A school destroyed by militants in Saidu Sharif in SwatTaleban militants have blown up another five schools in north-west Pakistan, officials say, despite a government pledge to safeguard education.

The schools were destroyed in the town of Mingora in troubled Swat district. The Taleban issued an edict in December that private schools must close by 15 January as part of their campaign to ban education for girls.

Meanwhile the Khyber route for supplies into Afghanistan was temporarily closed on Monday after a militant attack.

‘Scared’

The attacks in Mingora took place despite a curfew. No-one was hurt as the winter holidays had begun. A government official, Shaukat Yousafzai, told Reuters: “Attacks on troops are understandable but why are they destroying schools?”

The militants have destroyed more than 150 government schools over the past year, most of them for girls.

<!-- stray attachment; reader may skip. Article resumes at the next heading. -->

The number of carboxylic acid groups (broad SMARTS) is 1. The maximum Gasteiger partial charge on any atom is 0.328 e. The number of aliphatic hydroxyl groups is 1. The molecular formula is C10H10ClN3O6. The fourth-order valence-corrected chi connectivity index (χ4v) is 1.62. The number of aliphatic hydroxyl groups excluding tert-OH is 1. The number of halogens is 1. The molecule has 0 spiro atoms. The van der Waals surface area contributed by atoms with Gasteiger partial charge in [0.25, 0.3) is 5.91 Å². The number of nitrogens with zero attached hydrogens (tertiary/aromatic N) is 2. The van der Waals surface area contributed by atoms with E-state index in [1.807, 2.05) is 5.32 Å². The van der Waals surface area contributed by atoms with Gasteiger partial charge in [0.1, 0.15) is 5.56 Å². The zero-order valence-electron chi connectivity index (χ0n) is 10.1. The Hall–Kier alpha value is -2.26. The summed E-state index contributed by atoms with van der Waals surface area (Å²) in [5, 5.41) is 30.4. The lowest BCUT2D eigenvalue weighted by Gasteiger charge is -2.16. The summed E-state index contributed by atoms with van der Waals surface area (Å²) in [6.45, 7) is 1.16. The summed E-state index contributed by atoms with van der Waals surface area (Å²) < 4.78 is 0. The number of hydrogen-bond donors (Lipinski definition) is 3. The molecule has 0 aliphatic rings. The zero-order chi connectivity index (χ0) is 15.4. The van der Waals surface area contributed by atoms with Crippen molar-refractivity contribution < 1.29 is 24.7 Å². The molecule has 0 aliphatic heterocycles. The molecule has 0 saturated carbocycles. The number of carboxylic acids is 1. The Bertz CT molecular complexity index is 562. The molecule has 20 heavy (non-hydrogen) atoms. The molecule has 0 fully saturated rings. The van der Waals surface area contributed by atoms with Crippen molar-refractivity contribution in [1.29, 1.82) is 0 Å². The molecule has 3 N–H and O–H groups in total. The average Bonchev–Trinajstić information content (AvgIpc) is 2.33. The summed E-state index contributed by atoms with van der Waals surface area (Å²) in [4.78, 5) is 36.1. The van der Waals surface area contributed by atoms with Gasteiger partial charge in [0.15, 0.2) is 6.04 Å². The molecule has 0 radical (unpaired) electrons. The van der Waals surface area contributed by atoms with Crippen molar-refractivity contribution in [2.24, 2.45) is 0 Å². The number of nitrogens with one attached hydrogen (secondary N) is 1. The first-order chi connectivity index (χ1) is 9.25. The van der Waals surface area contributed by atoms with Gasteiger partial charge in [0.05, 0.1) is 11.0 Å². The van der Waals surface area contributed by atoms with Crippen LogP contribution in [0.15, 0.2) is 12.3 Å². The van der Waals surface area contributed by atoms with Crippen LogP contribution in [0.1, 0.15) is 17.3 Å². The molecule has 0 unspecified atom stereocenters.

The Taleban want to impose their austere interpretation of Islamic law and oppose education for girls – which they say is un-Islamic.

Winter holidays began on 1 January but some private schools stayed open to catch up with lost classes.

But school owners in Mingora have now complied with the ban and say that the schools will not reopen until the Taleban revoke it or the conflict in Swat is resolved. They say that even if they keep the schools open, parents are unlikely to send their children in view of the Taleban threat.

Mr Yousafzai said teachers were refusing to work. “I try to convince them but they’re scared. They doubt the government’s ability to protect them.”

In her diary for the BBC Urdu service, a seventh grade schoolgirl from Swat says there was little excitement about the winter school holidays – which for her began on 15 January.